When Life Doesn’t Turn Out Like I Think It Should

“Call me Mara,” Naomi said. 

Tragedy chiseled her face and spilled from her lips. Pleasant, the meaning of her name no longer fit.  Mara suited her, for it meant “bitter.”   

“I went out full and came back empty,” Naomi told them. 

I know many Mara’s. Women and men whose lives turned out so very differently than their plans had envisioned, opposite of what they’d wanted, miles from where they’d imagined.

I hear it in stories of sacrifice and in relationships tangled with hurt and anger. I see it in tears of a friend whose husband left, and in another’s health crisis. Like Naomi, layers of pain and regret bury dreams and promises because life doesn’t always turn out the way we think it should. 

In the short Old Testament book of Ruth, laden with grief, God’s vibrant glory shines through the gloom and splashes across its pages. 

God’s brilliant work is sometimes hidden within our soul’s anguish. 

“Is it really her?” the city folk wondered. Could this woman lined with sorrow be the same daughter of Bethlehem who left ten years earlier? 

Call me Mara.

Naomi’s husband and two sons lay under the dry unfamiliar soil of Moab. She walked into the city emptier than when she’d left it.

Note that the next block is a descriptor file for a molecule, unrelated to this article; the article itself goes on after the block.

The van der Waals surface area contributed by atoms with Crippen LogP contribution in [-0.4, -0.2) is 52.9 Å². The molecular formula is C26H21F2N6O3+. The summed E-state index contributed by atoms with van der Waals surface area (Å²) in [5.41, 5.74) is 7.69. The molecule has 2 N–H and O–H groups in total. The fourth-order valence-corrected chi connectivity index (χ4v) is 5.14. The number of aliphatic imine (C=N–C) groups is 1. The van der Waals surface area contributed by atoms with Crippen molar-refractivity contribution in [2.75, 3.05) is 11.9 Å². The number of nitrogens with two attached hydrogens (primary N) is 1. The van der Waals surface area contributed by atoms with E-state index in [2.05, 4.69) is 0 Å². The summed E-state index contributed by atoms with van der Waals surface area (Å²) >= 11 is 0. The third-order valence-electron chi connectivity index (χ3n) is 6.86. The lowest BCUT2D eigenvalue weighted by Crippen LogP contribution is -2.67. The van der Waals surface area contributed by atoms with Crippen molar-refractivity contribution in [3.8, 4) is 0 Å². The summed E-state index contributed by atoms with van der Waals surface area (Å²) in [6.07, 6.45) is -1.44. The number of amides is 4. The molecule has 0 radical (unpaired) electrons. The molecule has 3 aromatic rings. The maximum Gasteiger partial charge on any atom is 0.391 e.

Call me Mara,” she told them as they greeted her back. For the Lord has dealt bitterly with me.”  

Perhaps she blamed God or maybe she simply recognized God’s Sovereignty in her situation, but she attributed her bitter plight to His hand.

 Mara dwells inside us waiting for the next tragedy, delusion, or lament. It highlights our disenchantment of how life was supposed to look while focusing on hopeless despair.    

We’ve all been there. At some time in our lives, we have felt bitterness’ worthless perspective, known the agony of sweet change sour. Life’s detours unmoor us. With frayed edges we wonder how we ever got where we are. We recognize Naomi’s misery and portion it with our own. 

It’s tempting to sit in our bitter rather than journey toward pleasant, and sometimes it just feels easier. Mara.

Naomi turned away from Moab and moved in the direction of Bethlehem, the house of bread. Leaving the place of her sorrow, she put one step ahead of the other finding loyal devotion and a fresh start. 

Perseverance in the midst of suffering is a painful plod.